Tuesday, May 13, 2008

Crossing the Line

I speak fluent Canadian. Even in this blog you will notice the occasional "colour" vs "color". I can drive in KPH just as easily as MPH, and I'm better than most of my Canadian friends at knowing that 20 degrees is shorts weather. While I am still floored at the bizarre Northern pronunciations of "decal" and "asphault" (which are just wrong, by the way), I completely comprehend what is meant by "zed" and "elastic".

The familiarity with things North traces to my former proximity to the international border, and the 1998 discovery that the closest whippets to me lived 20 minutes and one Customs & Immigration agent away. Since that revelation, I have trekked across the border approximately a kazillion times for dog shows, race meets, lure courses, vet appointments, eye surgery, flights to Cancun, and to purchase items only available in civilized countries - good tea, tripe, and alcoholic cider.

Crossing the border gave me anxiety attacks at first. Even with a clear conscience, interacting with authority can be intimidating. Plus, having gone to University in that same small town, my previous experiences with border authorities consisted of "let me in to your country where the drinking age is 19 so I can imbibe massive amounts of legal cocktails". Eventually, I learned how to get myself and the dogs across the border without being detained for questioning.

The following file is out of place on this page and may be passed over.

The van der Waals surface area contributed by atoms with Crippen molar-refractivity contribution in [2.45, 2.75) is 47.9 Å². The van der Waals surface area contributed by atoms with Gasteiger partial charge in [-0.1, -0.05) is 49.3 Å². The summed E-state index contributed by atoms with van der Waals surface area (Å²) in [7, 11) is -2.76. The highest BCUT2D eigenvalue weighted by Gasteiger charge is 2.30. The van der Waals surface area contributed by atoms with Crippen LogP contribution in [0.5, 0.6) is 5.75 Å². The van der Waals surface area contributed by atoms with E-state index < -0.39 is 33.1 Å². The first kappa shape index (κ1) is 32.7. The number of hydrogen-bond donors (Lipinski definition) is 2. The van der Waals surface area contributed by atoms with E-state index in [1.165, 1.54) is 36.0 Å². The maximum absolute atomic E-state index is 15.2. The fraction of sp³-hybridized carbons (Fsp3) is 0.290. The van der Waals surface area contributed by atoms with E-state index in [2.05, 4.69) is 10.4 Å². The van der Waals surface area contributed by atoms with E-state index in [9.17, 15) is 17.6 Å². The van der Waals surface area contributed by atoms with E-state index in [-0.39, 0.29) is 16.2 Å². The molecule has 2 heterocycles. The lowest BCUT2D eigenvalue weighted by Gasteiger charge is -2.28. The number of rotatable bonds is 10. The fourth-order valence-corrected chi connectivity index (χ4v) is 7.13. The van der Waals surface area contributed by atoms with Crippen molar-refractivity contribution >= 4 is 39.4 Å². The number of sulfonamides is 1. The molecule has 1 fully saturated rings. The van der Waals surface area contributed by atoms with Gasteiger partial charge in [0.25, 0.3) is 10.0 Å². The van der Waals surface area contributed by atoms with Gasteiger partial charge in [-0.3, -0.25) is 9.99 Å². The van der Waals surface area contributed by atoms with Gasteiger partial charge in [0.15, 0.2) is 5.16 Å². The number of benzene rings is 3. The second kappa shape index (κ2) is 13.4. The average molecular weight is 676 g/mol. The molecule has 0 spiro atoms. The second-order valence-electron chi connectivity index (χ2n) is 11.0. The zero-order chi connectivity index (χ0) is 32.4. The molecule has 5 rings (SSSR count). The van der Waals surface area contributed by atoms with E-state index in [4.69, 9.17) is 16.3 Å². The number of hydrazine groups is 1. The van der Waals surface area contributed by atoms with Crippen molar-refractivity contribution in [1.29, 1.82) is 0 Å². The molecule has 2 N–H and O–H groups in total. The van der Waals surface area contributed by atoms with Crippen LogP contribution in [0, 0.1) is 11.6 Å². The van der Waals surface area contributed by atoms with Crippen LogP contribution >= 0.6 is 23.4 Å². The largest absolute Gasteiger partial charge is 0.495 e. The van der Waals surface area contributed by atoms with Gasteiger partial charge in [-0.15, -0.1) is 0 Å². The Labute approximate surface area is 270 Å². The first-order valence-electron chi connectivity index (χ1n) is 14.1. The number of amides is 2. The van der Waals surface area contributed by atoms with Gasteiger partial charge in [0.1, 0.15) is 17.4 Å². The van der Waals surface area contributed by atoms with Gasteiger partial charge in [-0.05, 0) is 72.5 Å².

1. You need rabies certificates for your dogs. It doesn't matter if they actually are up to date, accurate, or if said cert even belongs to the dog in your car, you need to have one. I used Kayla's cert (female German Short-haired Pointer) to get Carson (male Whippet) across at one time. In my kazillion crossings, I've been asked for my rabies certs exactly twice.

2. Do not say anything about "racing". References to "dog racing" make Immigration officials think you might be running a sighthound Kentucky Derby, wherein you will accept wagers on the race outcomes illegally. One of the two times I needed to produce a rabies cert was when I made mention of "racing". Say "field trial". "Field trial" doesn't apparently fit any canine-owner profiling.

3. If you cross at a remote location enough times, the personnel in the little hut get to know you. At one point I pulled up to the window and the very bored guard looked at my license plate, raised his eyebrows and asked "another dog show"? I nodded, and he waved me through.

4. Occasionally you will get an agent who just loves dogs. One very proper English fellow on the north-bound morning shift nearly crawled into the car with me when he saw Carson. His educated accent morphed into a delightful Cockney drawl - "Iss a whippet! Alllooo whippet"!